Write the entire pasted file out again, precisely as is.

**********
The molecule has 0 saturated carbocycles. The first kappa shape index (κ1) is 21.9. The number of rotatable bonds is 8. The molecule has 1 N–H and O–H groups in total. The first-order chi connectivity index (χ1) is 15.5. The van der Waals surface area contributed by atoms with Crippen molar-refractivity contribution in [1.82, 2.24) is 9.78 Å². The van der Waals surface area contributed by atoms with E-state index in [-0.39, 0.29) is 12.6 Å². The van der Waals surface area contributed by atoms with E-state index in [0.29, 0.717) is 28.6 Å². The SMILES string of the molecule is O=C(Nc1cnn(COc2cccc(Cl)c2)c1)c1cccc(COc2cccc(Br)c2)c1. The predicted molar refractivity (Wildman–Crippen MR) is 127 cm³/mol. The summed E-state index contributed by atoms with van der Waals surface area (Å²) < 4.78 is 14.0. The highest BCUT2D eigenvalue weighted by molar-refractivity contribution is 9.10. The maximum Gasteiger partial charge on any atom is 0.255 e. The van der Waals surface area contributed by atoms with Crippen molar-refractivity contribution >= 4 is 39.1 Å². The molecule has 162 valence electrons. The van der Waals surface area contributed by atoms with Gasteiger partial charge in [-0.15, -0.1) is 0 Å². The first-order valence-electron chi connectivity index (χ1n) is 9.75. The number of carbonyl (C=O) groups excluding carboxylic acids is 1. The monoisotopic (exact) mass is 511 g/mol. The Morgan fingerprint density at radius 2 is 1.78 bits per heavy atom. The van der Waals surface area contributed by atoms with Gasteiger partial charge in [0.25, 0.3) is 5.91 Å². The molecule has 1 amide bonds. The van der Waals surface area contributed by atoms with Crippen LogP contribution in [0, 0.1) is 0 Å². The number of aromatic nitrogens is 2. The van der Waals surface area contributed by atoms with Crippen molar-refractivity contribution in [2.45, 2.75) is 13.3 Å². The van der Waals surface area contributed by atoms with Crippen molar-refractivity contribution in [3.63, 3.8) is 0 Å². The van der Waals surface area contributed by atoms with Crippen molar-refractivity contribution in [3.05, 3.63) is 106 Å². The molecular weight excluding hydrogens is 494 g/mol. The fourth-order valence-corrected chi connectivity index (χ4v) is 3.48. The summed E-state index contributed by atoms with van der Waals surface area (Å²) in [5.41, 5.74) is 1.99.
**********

The molecule has 0 saturated carbocycles. The first kappa shape index (κ1) is 21.9. The number of rotatable bonds is 8. The molecule has 1 N–H and O–H groups in total. The first-order chi connectivity index (χ1) is 15.5. The van der Waals surface area contributed by atoms with Crippen molar-refractivity contribution in [1.82, 2.24) is 9.78 Å². The van der Waals surface area contributed by atoms with E-state index in [-0.39, 0.29) is 12.6 Å². The van der Waals surface area contributed by atoms with E-state index in [0.29, 0.717) is 28.6 Å². The SMILES string of the molecule is O=C(Nc1cnn(COc2cccc(Cl)c2)c1)c1cccc(COc2cccc(Br)c2)c1. The predicted molar refractivity (Wildman–Crippen MR) is 127 cm³/mol. The summed E-state index contributed by atoms with van der Waals surface area (Å²) < 4.78 is 14.0. The highest BCUT2D eigenvalue weighted by molar-refractivity contribution is 9.10. The maximum Gasteiger partial charge on any atom is 0.255 e. The van der Waals surface area contributed by atoms with Crippen molar-refractivity contribution >= 4 is 39.1 Å². The molecule has 162 valence electrons. The van der Waals surface area contributed by atoms with Gasteiger partial charge in [-0.15, -0.1) is 0 Å². The first-order valence-electron chi connectivity index (χ1n) is 9.75. The number of carbonyl (C=O) groups excluding carboxylic acids is 1. The monoisotopic (exact) mass is 511 g/mol. The Morgan fingerprint density at radius 2 is 1.78 bits per heavy atom. The van der Waals surface area contributed by atoms with Gasteiger partial charge in [0.25, 0.3) is 5.91 Å². The molecule has 1 amide bonds. The van der Waals surface area contributed by atoms with Crippen LogP contribution in [0, 0.1) is 0 Å². The number of aromatic nitrogens is 2. The van der Waals surface area contributed by atoms with Crippen molar-refractivity contribution in [2.45, 2.75) is 13.3 Å². The van der Waals surface area contributed by atoms with Crippen molar-refractivity contribution in [3.63, 3.8) is 0 Å². The van der Waals surface area contributed by atoms with Crippen molar-refractivity contribution in [3.05, 3.63) is 106 Å². The molecular weight excluding hydrogens is 494 g/mol. The fourth-order valence-corrected chi connectivity index (χ4v) is 3.48. The summed E-state index contributed by atoms with van der Waals surface area (Å²) in [5.41, 5.74) is 1.99.